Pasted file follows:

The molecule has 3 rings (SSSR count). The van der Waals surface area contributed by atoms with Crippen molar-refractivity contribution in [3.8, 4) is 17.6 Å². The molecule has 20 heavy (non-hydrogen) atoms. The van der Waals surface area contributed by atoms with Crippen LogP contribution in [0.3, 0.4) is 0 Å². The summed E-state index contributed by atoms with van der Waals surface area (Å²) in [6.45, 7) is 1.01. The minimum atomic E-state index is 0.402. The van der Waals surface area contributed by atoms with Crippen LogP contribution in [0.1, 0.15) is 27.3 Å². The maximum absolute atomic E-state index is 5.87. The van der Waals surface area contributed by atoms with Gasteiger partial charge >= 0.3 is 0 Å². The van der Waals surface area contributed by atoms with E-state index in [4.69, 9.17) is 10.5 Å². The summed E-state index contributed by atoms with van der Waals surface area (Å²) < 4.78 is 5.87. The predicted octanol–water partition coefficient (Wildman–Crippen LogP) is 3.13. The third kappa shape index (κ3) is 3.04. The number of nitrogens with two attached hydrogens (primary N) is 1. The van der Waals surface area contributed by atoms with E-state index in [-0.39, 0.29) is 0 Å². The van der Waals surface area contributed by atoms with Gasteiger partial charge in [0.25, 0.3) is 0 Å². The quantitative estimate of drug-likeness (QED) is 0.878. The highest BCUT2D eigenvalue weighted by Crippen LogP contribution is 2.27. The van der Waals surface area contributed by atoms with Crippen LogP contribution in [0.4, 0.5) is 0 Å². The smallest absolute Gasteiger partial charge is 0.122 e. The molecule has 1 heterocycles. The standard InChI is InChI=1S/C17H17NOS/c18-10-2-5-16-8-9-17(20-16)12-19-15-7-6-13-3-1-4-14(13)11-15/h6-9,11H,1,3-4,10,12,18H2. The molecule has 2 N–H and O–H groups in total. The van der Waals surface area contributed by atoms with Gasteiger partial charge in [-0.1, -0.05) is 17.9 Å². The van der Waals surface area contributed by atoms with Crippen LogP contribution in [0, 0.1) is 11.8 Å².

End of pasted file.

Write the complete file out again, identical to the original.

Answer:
The molecule has 3 rings (SSSR count). The van der Waals surface area contributed by atoms with Crippen molar-refractivity contribution in [3.8, 4) is 17.6 Å². The molecule has 20 heavy (non-hydrogen) atoms. The van der Waals surface area contributed by atoms with Crippen LogP contribution in [0.3, 0.4) is 0 Å². The summed E-state index contributed by atoms with van der Waals surface area (Å²) in [6.45, 7) is 1.01. The minimum atomic E-state index is 0.402. The van der Waals surface area contributed by atoms with Crippen LogP contribution in [0.1, 0.15) is 27.3 Å². The maximum absolute atomic E-state index is 5.87. The van der Waals surface area contributed by atoms with Gasteiger partial charge >= 0.3 is 0 Å². The van der Waals surface area contributed by atoms with E-state index in [4.69, 9.17) is 10.5 Å². The summed E-state index contributed by atoms with van der Waals surface area (Å²) < 4.78 is 5.87. The predicted octanol–water partition coefficient (Wildman–Crippen LogP) is 3.13. The third kappa shape index (κ3) is 3.04. The number of nitrogens with two attached hydrogens (primary N) is 1. The van der Waals surface area contributed by atoms with E-state index in [-0.39, 0.29) is 0 Å². The van der Waals surface area contributed by atoms with Gasteiger partial charge in [0.25, 0.3) is 0 Å². The quantitative estimate of drug-likeness (QED) is 0.878. The highest BCUT2D eigenvalue weighted by Crippen LogP contribution is 2.27. The van der Waals surface area contributed by atoms with Crippen LogP contribution in [0.4, 0.5) is 0 Å². The smallest absolute Gasteiger partial charge is 0.122 e. The molecule has 1 heterocycles. The standard InChI is InChI=1S/C17H17NOS/c18-10-2-5-16-8-9-17(20-16)12-19-15-7-6-13-3-1-4-14(13)11-15/h6-9,11H,1,3-4,10,12,18H2. The molecule has 2 N–H and O–H groups in total. The van der Waals surface area contributed by atoms with Gasteiger partial charge in [-0.1, -0.05) is 17.9 Å². The van der Waals surface area contributed by atoms with Crippen LogP contribution in [0, 0.1) is 11.8 Å².